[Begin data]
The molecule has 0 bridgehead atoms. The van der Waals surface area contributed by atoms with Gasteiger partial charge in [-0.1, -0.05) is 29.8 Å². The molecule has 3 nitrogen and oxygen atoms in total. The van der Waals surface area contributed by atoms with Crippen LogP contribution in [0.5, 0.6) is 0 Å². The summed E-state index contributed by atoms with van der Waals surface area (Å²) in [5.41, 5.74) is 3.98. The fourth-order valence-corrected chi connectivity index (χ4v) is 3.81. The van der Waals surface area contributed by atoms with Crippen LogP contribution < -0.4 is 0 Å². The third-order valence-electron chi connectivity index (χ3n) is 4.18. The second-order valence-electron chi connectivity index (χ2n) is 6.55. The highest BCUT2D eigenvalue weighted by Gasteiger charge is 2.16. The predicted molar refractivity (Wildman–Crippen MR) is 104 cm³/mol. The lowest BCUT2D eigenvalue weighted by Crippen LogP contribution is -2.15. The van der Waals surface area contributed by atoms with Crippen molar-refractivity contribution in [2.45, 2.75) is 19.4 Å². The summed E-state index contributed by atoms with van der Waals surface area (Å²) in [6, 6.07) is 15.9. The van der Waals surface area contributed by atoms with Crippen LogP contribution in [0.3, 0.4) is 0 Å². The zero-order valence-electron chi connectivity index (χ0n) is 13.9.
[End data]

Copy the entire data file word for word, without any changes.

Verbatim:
The molecule has 0 bridgehead atoms. The van der Waals surface area contributed by atoms with Gasteiger partial charge in [-0.1, -0.05) is 29.8 Å². The molecule has 3 nitrogen and oxygen atoms in total. The van der Waals surface area contributed by atoms with Crippen LogP contribution in [0.5, 0.6) is 0 Å². The summed E-state index contributed by atoms with van der Waals surface area (Å²) in [5.41, 5.74) is 3.98. The fourth-order valence-corrected chi connectivity index (χ4v) is 3.81. The van der Waals surface area contributed by atoms with Crippen LogP contribution < -0.4 is 0 Å². The third-order valence-electron chi connectivity index (χ3n) is 4.18. The second-order valence-electron chi connectivity index (χ2n) is 6.55. The highest BCUT2D eigenvalue weighted by Gasteiger charge is 2.16. The predicted molar refractivity (Wildman–Crippen MR) is 104 cm³/mol. The lowest BCUT2D eigenvalue weighted by Crippen LogP contribution is -2.15. The van der Waals surface area contributed by atoms with Crippen molar-refractivity contribution in [2.45, 2.75) is 19.4 Å². The summed E-state index contributed by atoms with van der Waals surface area (Å²) in [6, 6.07) is 15.9. The van der Waals surface area contributed by atoms with Crippen LogP contribution in [0.3, 0.4) is 0 Å². The zero-order valence-electron chi connectivity index (χ0n) is 13.9.